A divided hearing committee of the Louisiana Attorney Disciplinary Board recommended the dismissal of formal charges against Orleans Parish Assistant District Attorney Christopher S. Bowman. See 13-DB-045, Rpt. of Hrg. Cmte. No. 8 (Feb. 21, 2014).
ODC charged Bowman with violating Rule 8.2(a), which prohibits a lawyer from making “a statement that the lawyer knows to be false or with reckless disregard as to its truth or falsity concerning the qualifications or integrity of a judge . . . .” ODC faulted Bowman for commenting on a not-guilty verdict by Orleans Parish Criminal District Court Judge Arthur L. Hunter, more particularly, for stating that “District Attorney Cannizzaro has fought hard to eliminate corruption, and unfortunately Arthur Hunter thwarted our efforts today.” Id.
The hearing committee found that the statement “cannot be said to be false,” because [a]ny not guilty verdict could be said to have thwarted the DA.” It further found that Bowman made the statement spontaneously in response to a reporter’s telephone call and it therefore was not “premeditated” or “reckless.” Finally, the committee found that in stating that Hunter “thwarted” crime control efforts, Bowman did not necessarily imply that the judge lacked integrity or was corrupt. The committee concluded:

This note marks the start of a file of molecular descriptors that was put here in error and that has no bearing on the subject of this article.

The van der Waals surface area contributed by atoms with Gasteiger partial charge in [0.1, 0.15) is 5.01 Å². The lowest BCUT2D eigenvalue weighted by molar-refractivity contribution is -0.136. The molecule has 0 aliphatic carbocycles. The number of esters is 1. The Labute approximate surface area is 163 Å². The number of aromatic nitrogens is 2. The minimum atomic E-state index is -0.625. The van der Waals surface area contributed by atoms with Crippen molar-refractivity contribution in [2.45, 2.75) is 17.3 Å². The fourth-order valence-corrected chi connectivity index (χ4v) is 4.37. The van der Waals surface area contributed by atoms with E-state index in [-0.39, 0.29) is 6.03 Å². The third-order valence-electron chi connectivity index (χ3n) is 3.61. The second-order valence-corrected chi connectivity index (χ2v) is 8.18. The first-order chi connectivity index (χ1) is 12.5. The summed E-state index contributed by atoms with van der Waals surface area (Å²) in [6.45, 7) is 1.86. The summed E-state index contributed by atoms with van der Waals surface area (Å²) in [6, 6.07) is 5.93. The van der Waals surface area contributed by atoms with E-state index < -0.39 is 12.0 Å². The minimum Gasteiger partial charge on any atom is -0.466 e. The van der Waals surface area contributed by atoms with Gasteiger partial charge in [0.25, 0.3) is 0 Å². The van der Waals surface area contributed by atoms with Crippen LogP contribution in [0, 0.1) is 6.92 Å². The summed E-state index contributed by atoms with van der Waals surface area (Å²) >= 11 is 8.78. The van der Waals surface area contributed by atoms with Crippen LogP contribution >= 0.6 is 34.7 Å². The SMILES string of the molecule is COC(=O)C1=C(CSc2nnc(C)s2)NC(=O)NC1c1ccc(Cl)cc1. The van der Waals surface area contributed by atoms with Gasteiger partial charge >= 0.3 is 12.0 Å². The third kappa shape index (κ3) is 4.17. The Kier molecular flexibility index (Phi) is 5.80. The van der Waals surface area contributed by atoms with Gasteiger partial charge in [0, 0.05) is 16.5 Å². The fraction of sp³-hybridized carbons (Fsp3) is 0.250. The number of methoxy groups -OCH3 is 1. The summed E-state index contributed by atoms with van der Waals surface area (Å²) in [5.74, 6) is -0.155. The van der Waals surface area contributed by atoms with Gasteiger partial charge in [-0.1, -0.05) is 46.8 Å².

Although the committee finds the Respondent did not violate the rules as charged, his
conduct is not condoned. He made a hasty remark in a public statement, critical of the judiciary.
Under these circumstances, less ambiguity and more precise language is expected of an attorney,
particularly one who is the media spokesperson for the District Attorney. While a lawyer as a
citizen has a right to criticize such officials publicly, he should be certain of the merit of his
complaint, use appropriate language, and avoid petty criticisms, for unrestrained and intemperate
statements tend to lessen public confidence in our legal system. Louisiana State Bar Ass ‘n v.
Karst, 428 So. 2d 406 (La.1983).